Troubled Pakistan’s economy is feared to face a shockwave as most global economic data harbouring an undercurrent recession shows it could hurt the country’s export sector and impede remittance inflows, analysts and economists said.
But, some of them also find rescuer to feeble external account position in downward trend in oil prices.
Former finance minister Hafeez Pasha said Pakistan’s exports would be going further down because of global economic downturn. “Remittances from workers abroad are likely to slow down,” Pasha said. “This will lead to a further reduction in the FDI (foreign direct investment) flows as well.”
Mohammed Sohail, chief executive officer at Topline Securities agreed with the viewpoints. “Growth in exports along with dollar remittances would be affected,” he said. “However, if oil prices fall sharply, it will be a blessing.”
Global oil prices tumbled more than 22% since April.
And, alone in August they fell 20% compared to the corresponding month a year earlier, despite severe US sanctions on oil exports from Iran and Venezuela.
Prices of non-oil commodity prices have also been declining or remained flat since the middle of last year, as consumption has been curtailed.
The global economy is in the midst of the deepest slowdown since 2015 and in many cases since 2009, according to local media.
However, it is believed that the US economy is still strong and if headwinds created by the trade war between the US and China can be avoided, the global economy can extend its expansionary phase for quite sometimes.
Economist Ashfaque Hasan Khan said the world is heading towards another great recession like of 2007/08.
He believed that lower oil prices could curb the country’s import bill, but they would “drive a further deterioration in the current account gap in times ahead”.
“If the oil prices in the Opec (Organisation of the Petroleum Exporting Countries) continue to decline, they will drive down real economic activity and soften demand for expatriate manpower, which will ultimately put negative impacts on remittance receiving countries like Pakistan,” Khan, a member of the state-run Economic Advisory Council said.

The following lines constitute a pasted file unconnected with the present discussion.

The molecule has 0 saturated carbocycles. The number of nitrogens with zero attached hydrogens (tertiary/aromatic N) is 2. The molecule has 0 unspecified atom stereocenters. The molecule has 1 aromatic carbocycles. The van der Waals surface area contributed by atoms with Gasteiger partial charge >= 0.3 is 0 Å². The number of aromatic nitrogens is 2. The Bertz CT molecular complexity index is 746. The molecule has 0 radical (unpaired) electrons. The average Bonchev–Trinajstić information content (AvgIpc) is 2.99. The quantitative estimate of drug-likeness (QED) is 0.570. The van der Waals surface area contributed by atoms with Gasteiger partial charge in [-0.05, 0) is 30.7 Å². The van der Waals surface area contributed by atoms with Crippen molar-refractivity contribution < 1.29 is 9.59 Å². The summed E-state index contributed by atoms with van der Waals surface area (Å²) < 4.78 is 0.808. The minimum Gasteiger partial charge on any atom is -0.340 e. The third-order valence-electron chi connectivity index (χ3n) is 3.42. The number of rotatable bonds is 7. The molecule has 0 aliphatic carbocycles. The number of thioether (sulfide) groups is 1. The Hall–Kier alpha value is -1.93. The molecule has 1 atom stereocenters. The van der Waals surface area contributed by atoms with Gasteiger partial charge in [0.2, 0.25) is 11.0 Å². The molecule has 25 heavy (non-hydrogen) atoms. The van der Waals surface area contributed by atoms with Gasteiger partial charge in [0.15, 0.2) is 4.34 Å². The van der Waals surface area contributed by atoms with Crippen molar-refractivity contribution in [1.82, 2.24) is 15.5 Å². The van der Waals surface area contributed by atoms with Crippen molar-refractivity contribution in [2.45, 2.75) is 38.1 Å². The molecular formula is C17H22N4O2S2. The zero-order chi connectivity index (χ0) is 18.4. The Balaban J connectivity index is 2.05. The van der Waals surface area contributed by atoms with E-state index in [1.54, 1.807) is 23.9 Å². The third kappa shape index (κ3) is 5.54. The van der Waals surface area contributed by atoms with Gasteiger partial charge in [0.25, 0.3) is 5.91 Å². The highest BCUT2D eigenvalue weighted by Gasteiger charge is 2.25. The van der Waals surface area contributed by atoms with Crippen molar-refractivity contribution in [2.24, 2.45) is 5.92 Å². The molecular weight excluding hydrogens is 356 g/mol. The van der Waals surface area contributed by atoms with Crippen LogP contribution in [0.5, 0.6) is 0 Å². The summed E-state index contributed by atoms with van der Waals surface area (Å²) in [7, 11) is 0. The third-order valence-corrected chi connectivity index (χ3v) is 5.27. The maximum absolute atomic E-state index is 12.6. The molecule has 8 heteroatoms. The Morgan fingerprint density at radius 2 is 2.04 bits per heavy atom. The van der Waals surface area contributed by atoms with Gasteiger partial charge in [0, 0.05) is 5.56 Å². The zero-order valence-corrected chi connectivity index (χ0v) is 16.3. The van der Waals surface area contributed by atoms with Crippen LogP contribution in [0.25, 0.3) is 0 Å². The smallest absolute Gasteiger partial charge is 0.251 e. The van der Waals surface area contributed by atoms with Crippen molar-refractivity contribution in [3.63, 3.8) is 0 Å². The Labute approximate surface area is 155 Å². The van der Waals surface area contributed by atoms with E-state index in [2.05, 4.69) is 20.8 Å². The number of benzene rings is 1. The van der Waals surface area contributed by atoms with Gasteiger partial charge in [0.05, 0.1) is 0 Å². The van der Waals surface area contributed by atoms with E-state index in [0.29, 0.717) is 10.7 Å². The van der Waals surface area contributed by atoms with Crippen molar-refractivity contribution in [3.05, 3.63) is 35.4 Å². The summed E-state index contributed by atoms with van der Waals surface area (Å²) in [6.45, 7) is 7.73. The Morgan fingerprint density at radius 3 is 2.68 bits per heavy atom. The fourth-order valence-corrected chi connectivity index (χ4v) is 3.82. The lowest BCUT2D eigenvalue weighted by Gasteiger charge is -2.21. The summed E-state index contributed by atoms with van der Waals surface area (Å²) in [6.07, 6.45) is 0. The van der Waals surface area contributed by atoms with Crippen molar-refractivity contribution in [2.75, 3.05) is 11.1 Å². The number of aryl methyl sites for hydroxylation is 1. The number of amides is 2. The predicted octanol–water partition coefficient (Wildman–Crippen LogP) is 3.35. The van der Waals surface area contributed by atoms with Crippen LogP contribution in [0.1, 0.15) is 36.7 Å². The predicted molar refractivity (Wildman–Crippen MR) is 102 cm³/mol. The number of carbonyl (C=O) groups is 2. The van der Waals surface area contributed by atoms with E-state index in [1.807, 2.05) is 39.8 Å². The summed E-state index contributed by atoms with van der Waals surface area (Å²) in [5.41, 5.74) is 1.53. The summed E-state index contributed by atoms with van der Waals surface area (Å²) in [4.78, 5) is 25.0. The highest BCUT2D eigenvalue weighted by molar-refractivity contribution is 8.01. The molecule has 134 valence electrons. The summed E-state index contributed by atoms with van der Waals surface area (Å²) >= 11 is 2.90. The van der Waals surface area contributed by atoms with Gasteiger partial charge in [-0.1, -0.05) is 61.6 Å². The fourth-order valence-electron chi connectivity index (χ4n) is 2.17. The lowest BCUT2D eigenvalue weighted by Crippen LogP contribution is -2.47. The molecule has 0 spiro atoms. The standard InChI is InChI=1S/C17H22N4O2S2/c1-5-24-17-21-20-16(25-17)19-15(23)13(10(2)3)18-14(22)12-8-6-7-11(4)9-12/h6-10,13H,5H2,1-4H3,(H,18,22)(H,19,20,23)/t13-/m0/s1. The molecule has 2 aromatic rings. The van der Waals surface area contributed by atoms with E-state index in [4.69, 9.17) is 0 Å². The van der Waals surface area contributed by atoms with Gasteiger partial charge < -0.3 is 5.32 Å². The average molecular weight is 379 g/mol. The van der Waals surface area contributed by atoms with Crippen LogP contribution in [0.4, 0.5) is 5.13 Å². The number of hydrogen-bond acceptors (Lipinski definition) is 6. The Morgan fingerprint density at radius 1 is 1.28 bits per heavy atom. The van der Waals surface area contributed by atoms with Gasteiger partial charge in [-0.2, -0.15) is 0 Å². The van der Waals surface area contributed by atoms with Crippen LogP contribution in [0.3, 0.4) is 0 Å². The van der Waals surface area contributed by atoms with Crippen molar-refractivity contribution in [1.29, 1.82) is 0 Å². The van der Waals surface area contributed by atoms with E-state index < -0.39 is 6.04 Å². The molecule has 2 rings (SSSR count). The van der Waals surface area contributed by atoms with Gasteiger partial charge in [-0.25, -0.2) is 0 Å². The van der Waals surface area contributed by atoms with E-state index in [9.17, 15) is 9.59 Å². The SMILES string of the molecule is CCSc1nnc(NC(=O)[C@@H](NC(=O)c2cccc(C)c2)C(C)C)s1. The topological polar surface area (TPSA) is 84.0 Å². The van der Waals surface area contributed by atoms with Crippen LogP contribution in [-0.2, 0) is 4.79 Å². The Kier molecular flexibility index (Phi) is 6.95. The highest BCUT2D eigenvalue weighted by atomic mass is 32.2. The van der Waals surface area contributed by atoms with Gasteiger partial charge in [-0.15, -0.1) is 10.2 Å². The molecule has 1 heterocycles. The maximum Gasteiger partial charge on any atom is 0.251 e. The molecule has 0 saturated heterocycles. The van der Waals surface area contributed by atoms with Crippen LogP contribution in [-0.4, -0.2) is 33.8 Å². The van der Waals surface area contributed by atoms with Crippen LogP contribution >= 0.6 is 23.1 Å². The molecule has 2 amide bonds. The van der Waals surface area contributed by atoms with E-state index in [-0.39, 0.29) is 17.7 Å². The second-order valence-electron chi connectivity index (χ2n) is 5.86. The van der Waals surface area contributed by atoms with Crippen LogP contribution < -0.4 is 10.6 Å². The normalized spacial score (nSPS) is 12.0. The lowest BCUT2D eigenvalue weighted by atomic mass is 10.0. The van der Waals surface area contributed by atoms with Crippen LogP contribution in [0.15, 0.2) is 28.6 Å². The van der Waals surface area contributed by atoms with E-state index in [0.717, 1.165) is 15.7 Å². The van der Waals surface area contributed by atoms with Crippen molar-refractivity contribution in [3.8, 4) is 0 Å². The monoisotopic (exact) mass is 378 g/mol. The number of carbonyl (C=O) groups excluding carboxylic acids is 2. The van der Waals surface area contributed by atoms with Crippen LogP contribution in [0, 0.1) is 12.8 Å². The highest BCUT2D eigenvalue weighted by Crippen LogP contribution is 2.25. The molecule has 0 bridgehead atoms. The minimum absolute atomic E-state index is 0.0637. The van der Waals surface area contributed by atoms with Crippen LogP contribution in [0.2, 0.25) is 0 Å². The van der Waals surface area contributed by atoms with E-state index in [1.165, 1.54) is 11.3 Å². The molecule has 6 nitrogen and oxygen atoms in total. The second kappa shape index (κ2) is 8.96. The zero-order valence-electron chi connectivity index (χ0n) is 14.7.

“Exports are likely to suffer due to slowdown in global trade and external demand.
The prolonged weakness in exports will not be in favour of the external current account.” Falling exports is one of the biggest issue faced by the country’s economy.
Exports posted a dismal performance during the last fiscal year as they fell 1% to $22.97bn in FY2019.
Remittances, however, rose 9.68% to $21.841bn in the last fiscal year.
The current account deficit fell 32% to $13.587bn in FY2019 compared with $19.897bn in preceding fiscal year.
The government is projecting the current account deficit to reduce further in FY2020, on the back of an expected better export performance, containment of import payments and continued momentum in workers’ remittances.
“However, downside risks persist in the wake of a slowdown in global economy, attributed to escalated trade war between US-China and uncertainty in Europe,” the central bank said in a report.
Growth fell to 3.3% in the last fiscal year from 5.5% a year earlier. “Economic pickup will be gradual and painful, especially after unpopular reforms taken by this government,” analyst Yaqoob Abubakar from Tresmark, an application that tracks financial markets said.
“Geopolitical tension between India and Pakistan, agricultural loss due to heavy rains and lack of financial aid may further slow down recovery.”
Bilal Khan, a senior economist at Standard Chartered Bank said softer global growth outlook poses additional risks to Pakistan as the country looks to rebalance its external sector, particularly efforts to increase exports.
“We expect growth in Pakistan to slow to 2% in FY2020 on the back of tighter fiscal and monetary policies and structural reforms.” Hasan Khan underscored a need of economic stimulus to calm fears of global recession. “I think there is no need for any further tight monetary policy,” he added. “The central bank must consider downward revision in the interest rates to protect the economy from suffocation.”
Khan of Standard Chartered, however, expects the SBP to maintain the policy rate at 13.25% through the current fiscal year – even as global central banks adopt more accommodative stance.
“Given the IMF (International Monetary Fund) programme’s focus on macroeconomic stabilisation, we believe fiscal and monetary space to boost growth may remain limited in the near-term,” he added.
Pakistan agreed to a $6bn IMF’s loan last month.
Muhammad Yaqub, the central bank’s former governor said Pakistan has an insignificant share in world export trade and with appropriate exchange rate and fiscal policies its exports growth can be maintained.
“Pakistan’s economic problems are of its own creation and their resolution basically depends on domestic structural economic reforms rather than what happens to the global economy,” Yaqub said.
“Even if it is assumed that global economic recession is likely to develop in the foreseeable future, its impact on Pakistan economy is likely to be minimum and its performances will basically continue to be driven by its policies to reduce the budget and balance of payments deficits.”
Yaqub said the flow of direct foreign investment is determined by the investment environment, security and economic policies rather than by developments abroad.